Re: Debian versioning scheme (r1 vs .1)
Joel Baker <email@example.com> wrote:
> In other circles, "we have six months until we try to release again" means
> that if the installer takes 18 months to write, you assume that you do not
> have it for 3 release cycles.
Iirc nobody was willing to maintain boot-floppies for another release.
> Other things may happen to cause the cycle to
> slip, often unforseen (and exceeding normally accounted for) last-minute
> delays, but they don't *assume* that 18 months is a viable release cycle.
> And it is proven to function, and work. Debian's method is also proven
> to function, and work... up to a point. I say that empirical evidence
> indicates that we have reached the point where it is no longer tenable as
> it is.
> Prior to Woody, I heard the refrain "testing will fix this, but it hasn't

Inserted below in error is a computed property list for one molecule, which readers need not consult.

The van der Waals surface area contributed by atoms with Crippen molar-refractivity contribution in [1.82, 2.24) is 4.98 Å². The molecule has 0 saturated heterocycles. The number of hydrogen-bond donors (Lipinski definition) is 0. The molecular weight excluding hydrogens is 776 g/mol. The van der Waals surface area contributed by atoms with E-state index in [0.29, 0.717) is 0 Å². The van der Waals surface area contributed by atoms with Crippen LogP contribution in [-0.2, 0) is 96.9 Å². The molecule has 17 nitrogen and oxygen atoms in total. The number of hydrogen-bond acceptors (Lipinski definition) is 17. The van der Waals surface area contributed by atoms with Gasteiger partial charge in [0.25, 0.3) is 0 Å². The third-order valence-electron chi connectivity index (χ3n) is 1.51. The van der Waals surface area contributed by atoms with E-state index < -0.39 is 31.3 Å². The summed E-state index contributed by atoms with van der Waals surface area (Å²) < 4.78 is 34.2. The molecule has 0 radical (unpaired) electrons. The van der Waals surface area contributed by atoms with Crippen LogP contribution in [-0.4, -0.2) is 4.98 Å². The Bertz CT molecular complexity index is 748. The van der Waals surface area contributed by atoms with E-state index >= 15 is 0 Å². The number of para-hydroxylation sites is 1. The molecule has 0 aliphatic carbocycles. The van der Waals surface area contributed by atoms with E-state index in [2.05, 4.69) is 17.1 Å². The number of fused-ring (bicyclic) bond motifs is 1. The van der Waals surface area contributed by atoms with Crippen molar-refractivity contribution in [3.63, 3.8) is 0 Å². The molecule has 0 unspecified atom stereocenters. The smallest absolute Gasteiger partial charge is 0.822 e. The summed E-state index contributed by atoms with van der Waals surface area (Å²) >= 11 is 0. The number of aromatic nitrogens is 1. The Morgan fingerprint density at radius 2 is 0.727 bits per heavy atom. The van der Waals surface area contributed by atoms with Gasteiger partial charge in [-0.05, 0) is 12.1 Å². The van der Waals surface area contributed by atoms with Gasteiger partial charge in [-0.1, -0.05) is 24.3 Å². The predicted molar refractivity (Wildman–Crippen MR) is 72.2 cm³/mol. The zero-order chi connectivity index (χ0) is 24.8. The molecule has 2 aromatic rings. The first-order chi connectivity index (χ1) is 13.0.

> had a chance to sit between major releases to prove it". Okay, valid
> argument. Now that it's sitting between major releases, it may well be
> true that we could freeze and release much faster (having not yet tried
> to do it, I can only say 'it appears likely'). So we... make choices that
> guarantee another 2-year release cycle.
That is too simple. In every release cycle there seems to be at least
one major thing that has to get in and needs more than 6 months for
implementation and proper testing with a big audience. Take e.g. the
gcc-3.2 transition or every perl-update. Debian has neither got
the resources nor the *testers* to move this part to separate trees
(unstable_gcc3.2", unstable_perl5.8, unstable_gcc3.2+perl5.8,
"unstable - the release-candidate.")
> another developer noted that much of the pressure to actually get a
> release out the door seems to have vanished, with the advent of
You might be correct.
 BTW, how is its status?
Hey, da ist ein Ballonautomat auf der Toilette!
Unofficial _Debian-packages_ of latest unstable _tin_